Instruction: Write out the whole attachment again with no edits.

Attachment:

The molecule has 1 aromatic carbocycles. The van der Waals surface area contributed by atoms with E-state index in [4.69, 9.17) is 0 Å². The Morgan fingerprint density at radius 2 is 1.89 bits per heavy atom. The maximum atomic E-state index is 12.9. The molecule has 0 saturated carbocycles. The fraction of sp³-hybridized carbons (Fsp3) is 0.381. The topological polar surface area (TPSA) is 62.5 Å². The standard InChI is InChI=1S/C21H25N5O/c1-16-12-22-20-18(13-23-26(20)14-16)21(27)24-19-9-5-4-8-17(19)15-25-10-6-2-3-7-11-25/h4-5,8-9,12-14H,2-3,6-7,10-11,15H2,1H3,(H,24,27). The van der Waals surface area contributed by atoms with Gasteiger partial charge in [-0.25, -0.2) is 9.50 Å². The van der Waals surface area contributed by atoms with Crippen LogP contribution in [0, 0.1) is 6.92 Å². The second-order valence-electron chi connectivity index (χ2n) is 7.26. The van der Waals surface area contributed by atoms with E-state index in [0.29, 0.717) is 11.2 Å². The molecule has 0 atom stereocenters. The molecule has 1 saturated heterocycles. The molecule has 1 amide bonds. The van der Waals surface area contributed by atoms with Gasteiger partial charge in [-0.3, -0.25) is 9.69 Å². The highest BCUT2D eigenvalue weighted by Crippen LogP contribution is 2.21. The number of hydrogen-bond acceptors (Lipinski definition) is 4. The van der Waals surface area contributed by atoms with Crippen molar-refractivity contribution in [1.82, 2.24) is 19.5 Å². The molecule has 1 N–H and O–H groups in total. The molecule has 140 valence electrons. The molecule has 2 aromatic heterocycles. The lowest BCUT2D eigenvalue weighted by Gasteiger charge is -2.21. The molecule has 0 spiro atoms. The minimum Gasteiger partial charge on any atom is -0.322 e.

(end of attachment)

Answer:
The molecule has 1 aromatic carbocycles. The van der Waals surface area contributed by atoms with E-state index in [4.69, 9.17) is 0 Å². The Morgan fingerprint density at radius 2 is 1.89 bits per heavy atom. The maximum atomic E-state index is 12.9. The molecule has 0 saturated carbocycles. The fraction of sp³-hybridized carbons (Fsp3) is 0.381. The topological polar surface area (TPSA) is 62.5 Å². The standard InChI is InChI=1S/C21H25N5O/c1-16-12-22-20-18(13-23-26(20)14-16)21(27)24-19-9-5-4-8-17(19)15-25-10-6-2-3-7-11-25/h4-5,8-9,12-14H,2-3,6-7,10-11,15H2,1H3,(H,24,27). The van der Waals surface area contributed by atoms with Gasteiger partial charge in [-0.25, -0.2) is 9.50 Å². The van der Waals surface area contributed by atoms with Crippen LogP contribution in [0, 0.1) is 6.92 Å². The second-order valence-electron chi connectivity index (χ2n) is 7.26. The van der Waals surface area contributed by atoms with E-state index in [0.29, 0.717) is 11.2 Å². The molecule has 0 atom stereocenters. The molecule has 1 saturated heterocycles. The molecule has 1 amide bonds. The van der Waals surface area contributed by atoms with Gasteiger partial charge in [-0.3, -0.25) is 9.69 Å². The highest BCUT2D eigenvalue weighted by Crippen LogP contribution is 2.21. The number of hydrogen-bond acceptors (Lipinski definition) is 4. The van der Waals surface area contributed by atoms with Crippen molar-refractivity contribution in [1.82, 2.24) is 19.5 Å². The molecule has 1 N–H and O–H groups in total. The molecule has 140 valence electrons. The molecule has 2 aromatic heterocycles. The lowest BCUT2D eigenvalue weighted by Gasteiger charge is -2.21. The molecule has 0 spiro atoms. The minimum Gasteiger partial charge on any atom is -0.322 e.